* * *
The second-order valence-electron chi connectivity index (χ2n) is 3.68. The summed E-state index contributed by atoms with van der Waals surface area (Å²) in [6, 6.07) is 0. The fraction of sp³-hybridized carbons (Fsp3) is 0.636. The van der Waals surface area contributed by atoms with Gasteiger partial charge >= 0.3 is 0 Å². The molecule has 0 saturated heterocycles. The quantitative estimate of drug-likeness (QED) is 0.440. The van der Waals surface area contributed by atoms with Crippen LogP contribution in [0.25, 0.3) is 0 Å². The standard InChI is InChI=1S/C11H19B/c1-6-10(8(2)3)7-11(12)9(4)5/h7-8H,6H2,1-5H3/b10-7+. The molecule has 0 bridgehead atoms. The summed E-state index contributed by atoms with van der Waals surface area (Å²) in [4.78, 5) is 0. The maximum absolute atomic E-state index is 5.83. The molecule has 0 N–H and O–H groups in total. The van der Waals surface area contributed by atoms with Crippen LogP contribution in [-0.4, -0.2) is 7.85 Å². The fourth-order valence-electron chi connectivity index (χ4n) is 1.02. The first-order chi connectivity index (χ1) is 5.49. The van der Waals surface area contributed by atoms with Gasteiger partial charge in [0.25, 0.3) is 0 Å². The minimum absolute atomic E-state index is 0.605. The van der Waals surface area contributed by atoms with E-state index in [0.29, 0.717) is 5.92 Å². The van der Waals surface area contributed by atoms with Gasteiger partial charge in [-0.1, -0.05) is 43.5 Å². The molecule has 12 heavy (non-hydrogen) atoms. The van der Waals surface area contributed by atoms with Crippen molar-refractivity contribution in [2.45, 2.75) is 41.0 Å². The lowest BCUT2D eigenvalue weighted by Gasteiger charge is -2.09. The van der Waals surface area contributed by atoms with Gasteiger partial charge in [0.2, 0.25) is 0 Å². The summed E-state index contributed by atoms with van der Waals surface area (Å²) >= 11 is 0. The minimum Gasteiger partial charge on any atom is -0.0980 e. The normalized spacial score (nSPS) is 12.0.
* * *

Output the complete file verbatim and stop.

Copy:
The second-order valence-electron chi connectivity index (χ2n) is 3.68. The summed E-state index contributed by atoms with van der Waals surface area (Å²) in [6, 6.07) is 0. The fraction of sp³-hybridized carbons (Fsp3) is 0.636. The van der Waals surface area contributed by atoms with Gasteiger partial charge >= 0.3 is 0 Å². The molecule has 0 saturated heterocycles. The quantitative estimate of drug-likeness (QED) is 0.440. The van der Waals surface area contributed by atoms with Crippen LogP contribution in [0.25, 0.3) is 0 Å². The standard InChI is InChI=1S/C11H19B/c1-6-10(8(2)3)7-11(12)9(4)5/h7-8H,6H2,1-5H3/b10-7+. The molecule has 0 bridgehead atoms. The summed E-state index contributed by atoms with van der Waals surface area (Å²) in [4.78, 5) is 0. The maximum absolute atomic E-state index is 5.83. The molecule has 0 N–H and O–H groups in total. The van der Waals surface area contributed by atoms with Crippen LogP contribution in [-0.4, -0.2) is 7.85 Å². The fourth-order valence-electron chi connectivity index (χ4n) is 1.02. The first-order chi connectivity index (χ1) is 5.49. The van der Waals surface area contributed by atoms with Gasteiger partial charge in [0.25, 0.3) is 0 Å². The minimum absolute atomic E-state index is 0.605. The van der Waals surface area contributed by atoms with E-state index in [0.29, 0.717) is 5.92 Å². The van der Waals surface area contributed by atoms with Gasteiger partial charge in [-0.1, -0.05) is 43.5 Å². The molecule has 12 heavy (non-hydrogen) atoms. The van der Waals surface area contributed by atoms with Crippen molar-refractivity contribution in [2.45, 2.75) is 41.0 Å². The lowest BCUT2D eigenvalue weighted by Gasteiger charge is -2.09. The van der Waals surface area contributed by atoms with Gasteiger partial charge in [0.2, 0.25) is 0 Å². The summed E-state index contributed by atoms with van der Waals surface area (Å²) >= 11 is 0. The minimum Gasteiger partial charge on any atom is -0.0980 e. The normalized spacial score (nSPS) is 12.0.